19 October 2010

OPS Risk: Diversifying Systems Portfolio...

What kind of testing, experiments and operational risk projects are your organization running simultaneously right now? As an example, do you have an OPS Risk project where a business unit has moved entirely to using "Google Apps" for their entire computing utility platform? Migrated the e-mail system to Gmail, eliminated the use of Microsoft Office Suite and Outlook for the purpose of increasing your understanding of the benefits, vulnerabilities or other metrics. If you have not, the question is why not?

We recommend you do this now. Move an entire business unit, such as the crisis management team or operational risk management department to jump off the "Microsoft Mother Ship" and develop several metrics categories. Buy everyone a Blackberry or Android based smart phone and couple this with an Android-based Tablet PC or soon to the market the Blackberry Playbook. Enable a domain for use by the team for all participants to get on Google Apps and keep the team dedicated to being enterprise connected, yet possibly more resilient to any major internal business disruption.

You must establish metrics beyond the technology and app compatibility and focus in on productivity, accessibility and any failures in the systems themselves. Once you have untethered your team from the Microsoft-centric platforms in the enterprise and now are living in the virtual cloud or outsourced world of using Google Apps or other SaaS or IaaS-based solutions, the testing is only beginning.

The behaviors that your employees now take upon themselves to work within this new set of tools, devices and services may very well pave the way for the organization to be more resistant to several corporate plagues. Besides the normal scourge of Microsoft related exploits by Malware and Trojan horses it would be interesting to measure how people actually feel. Do they feel or have an attitude of being more productive or less? Are the new behaviors that they are experimenting with doing their work giving them more insight, increased speed to answers or greater reach into the information they need to make important decisions?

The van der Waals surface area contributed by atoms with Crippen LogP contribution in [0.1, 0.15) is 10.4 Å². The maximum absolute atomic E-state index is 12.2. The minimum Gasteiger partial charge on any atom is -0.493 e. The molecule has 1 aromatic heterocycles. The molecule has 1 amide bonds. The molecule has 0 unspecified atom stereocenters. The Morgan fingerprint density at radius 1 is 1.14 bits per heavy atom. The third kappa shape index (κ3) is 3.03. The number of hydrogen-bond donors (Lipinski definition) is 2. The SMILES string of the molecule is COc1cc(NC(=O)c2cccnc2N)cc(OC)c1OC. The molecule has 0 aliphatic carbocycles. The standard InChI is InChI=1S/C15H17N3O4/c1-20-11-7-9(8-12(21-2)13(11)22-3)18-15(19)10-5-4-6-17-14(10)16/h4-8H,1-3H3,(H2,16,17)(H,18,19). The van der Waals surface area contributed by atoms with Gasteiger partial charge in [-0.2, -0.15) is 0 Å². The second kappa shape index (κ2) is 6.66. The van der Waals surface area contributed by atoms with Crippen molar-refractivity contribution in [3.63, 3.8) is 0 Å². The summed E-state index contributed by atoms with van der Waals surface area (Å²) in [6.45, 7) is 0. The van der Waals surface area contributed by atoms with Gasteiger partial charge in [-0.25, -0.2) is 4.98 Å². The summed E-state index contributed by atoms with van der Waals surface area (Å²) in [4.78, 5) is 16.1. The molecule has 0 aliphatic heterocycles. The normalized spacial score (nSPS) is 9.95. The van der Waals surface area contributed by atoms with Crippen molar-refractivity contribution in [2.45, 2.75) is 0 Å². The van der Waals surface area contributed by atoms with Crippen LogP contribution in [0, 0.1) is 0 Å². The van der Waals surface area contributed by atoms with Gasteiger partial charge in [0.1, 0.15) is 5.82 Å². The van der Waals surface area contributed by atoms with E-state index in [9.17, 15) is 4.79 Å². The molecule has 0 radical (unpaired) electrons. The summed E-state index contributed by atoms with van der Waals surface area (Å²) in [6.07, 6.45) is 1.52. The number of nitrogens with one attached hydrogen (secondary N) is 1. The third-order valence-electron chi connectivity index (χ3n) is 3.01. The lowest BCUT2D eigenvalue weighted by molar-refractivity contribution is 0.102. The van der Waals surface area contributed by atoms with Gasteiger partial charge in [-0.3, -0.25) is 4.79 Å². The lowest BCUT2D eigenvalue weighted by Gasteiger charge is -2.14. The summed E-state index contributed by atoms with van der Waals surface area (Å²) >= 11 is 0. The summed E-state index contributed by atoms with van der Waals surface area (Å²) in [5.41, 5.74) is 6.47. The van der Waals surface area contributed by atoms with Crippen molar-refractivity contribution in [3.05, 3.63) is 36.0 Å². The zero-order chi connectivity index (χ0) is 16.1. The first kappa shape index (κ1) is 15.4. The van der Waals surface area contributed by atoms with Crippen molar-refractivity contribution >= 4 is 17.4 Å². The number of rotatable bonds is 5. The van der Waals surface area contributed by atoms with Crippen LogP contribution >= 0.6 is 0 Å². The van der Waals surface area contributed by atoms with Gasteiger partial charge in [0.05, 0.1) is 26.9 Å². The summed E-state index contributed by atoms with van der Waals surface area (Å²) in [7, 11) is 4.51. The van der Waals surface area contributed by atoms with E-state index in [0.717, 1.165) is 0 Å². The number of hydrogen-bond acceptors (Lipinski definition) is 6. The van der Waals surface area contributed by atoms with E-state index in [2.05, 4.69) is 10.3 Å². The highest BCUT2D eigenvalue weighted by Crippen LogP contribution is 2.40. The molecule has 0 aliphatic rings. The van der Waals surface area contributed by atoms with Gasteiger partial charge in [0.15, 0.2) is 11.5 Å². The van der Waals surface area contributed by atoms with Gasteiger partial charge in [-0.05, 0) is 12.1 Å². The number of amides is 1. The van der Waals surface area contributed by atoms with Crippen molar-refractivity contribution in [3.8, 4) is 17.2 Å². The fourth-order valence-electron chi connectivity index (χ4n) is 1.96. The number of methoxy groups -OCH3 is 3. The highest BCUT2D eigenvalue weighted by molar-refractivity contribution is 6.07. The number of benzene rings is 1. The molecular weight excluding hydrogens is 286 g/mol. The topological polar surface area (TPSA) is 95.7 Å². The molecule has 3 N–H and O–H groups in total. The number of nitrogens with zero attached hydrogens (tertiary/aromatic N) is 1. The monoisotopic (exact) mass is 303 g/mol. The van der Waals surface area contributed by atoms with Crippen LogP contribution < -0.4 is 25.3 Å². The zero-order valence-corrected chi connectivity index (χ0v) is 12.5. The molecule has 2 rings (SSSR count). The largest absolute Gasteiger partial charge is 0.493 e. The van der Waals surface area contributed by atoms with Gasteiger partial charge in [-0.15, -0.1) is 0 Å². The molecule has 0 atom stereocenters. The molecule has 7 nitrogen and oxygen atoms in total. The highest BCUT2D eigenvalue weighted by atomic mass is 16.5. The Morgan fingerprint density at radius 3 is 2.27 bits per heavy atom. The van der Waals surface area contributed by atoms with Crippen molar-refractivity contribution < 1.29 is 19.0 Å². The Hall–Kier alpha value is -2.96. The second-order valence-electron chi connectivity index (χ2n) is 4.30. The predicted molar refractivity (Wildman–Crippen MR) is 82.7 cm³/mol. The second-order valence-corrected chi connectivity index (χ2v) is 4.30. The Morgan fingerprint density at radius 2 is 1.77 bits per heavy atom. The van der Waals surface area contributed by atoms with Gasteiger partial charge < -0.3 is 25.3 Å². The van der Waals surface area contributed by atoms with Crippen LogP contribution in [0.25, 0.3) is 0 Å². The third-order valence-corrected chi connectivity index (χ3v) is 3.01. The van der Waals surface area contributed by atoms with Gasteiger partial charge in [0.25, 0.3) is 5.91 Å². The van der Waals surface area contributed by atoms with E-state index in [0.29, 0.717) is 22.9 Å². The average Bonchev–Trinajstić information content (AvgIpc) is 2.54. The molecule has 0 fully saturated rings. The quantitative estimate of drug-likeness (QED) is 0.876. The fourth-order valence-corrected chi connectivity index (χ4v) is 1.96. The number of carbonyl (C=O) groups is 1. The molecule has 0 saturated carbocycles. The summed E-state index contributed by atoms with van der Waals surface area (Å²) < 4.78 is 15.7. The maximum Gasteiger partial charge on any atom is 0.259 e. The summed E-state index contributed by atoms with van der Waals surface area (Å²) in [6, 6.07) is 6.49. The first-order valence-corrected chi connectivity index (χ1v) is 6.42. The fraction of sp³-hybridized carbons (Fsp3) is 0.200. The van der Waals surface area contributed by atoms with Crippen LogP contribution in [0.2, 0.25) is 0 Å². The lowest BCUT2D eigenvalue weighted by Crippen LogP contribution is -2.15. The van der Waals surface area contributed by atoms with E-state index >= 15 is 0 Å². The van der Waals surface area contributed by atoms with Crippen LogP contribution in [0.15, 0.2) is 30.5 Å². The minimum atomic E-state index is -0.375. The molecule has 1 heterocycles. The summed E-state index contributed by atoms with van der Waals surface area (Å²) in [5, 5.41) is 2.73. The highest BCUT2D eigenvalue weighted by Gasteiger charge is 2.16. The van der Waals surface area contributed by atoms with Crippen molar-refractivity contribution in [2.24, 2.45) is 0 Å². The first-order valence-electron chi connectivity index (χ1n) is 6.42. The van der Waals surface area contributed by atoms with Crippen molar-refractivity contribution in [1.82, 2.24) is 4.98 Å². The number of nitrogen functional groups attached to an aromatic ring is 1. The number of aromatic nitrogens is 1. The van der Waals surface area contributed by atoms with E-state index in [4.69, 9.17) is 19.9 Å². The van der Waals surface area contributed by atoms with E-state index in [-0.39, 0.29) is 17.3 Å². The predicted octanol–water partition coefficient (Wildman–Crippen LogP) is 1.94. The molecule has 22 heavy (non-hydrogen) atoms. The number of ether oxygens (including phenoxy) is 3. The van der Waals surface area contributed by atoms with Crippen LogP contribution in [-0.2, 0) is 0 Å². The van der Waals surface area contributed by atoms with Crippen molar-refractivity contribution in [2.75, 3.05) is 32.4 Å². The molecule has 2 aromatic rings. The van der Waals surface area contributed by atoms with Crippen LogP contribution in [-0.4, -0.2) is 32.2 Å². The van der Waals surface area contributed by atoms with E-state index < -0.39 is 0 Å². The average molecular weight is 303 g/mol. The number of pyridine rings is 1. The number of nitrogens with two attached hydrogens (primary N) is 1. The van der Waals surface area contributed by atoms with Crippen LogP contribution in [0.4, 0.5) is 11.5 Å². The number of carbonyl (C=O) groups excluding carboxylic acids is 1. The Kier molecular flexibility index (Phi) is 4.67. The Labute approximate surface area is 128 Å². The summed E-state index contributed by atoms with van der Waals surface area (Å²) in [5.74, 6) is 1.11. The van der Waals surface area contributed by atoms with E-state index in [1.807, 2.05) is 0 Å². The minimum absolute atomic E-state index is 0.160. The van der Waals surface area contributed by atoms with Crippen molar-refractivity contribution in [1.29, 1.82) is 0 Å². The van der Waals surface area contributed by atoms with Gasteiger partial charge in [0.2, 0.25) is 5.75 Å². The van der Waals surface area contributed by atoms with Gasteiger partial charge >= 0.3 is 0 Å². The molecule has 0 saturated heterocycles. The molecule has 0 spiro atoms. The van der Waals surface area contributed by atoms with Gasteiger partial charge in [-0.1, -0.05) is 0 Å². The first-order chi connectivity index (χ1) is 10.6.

And even if this team was finding that there were missing capabilities from their Microsoft Exchange and Outlook apps, you could still migrate them to a hosted solution outside your own enterprise. This outsourced yet hosted somewhere else Microsoft-based platform could be the answer where you have teams that must be using a Microsoft-based OS desktop, tethered to a Microsoft-based enterprise app. There are even now governments making the case for the exodus to Google Apps:

The debate continues about whether cloud computing and hosted services put sensitive data at risk or actually realize the cost savings that are promised. Some local governments have determined that the return on investment for moving to cloud-based services isn’t sufficient yet to justify moving in that direction. But the concern isn’t universal. Orlando, Fla.; Washington, D.C.; and some departments in New Mexico and Colorado have already migrated to Google Apps.

This year, Google even launched a version of its productivity suite tailored for government customers that meets federal IT security benchmarks. According to the company, Apps for Government is the first cloud computing suite to receive Federal Information Security Management Act-moderate accreditation, designed to standardize IT security across the government and relieve concerns about perceived security risks.

“By the end of the migration, most customers are convinced that data would be safer in Google data centers,” Cohn said.

Not all governments believe in cloud computing as the smart solution. Some local governments don’t see the cost benefits in migrating unless it’s a last resort. Some observers believe that was the case in L.A.

Last year, the city decided to implement Gmail on more than 30,000 desktops and adopt the suite. The five-year deal made L.A. the first government of its scale to choose Gmail for the enterprise.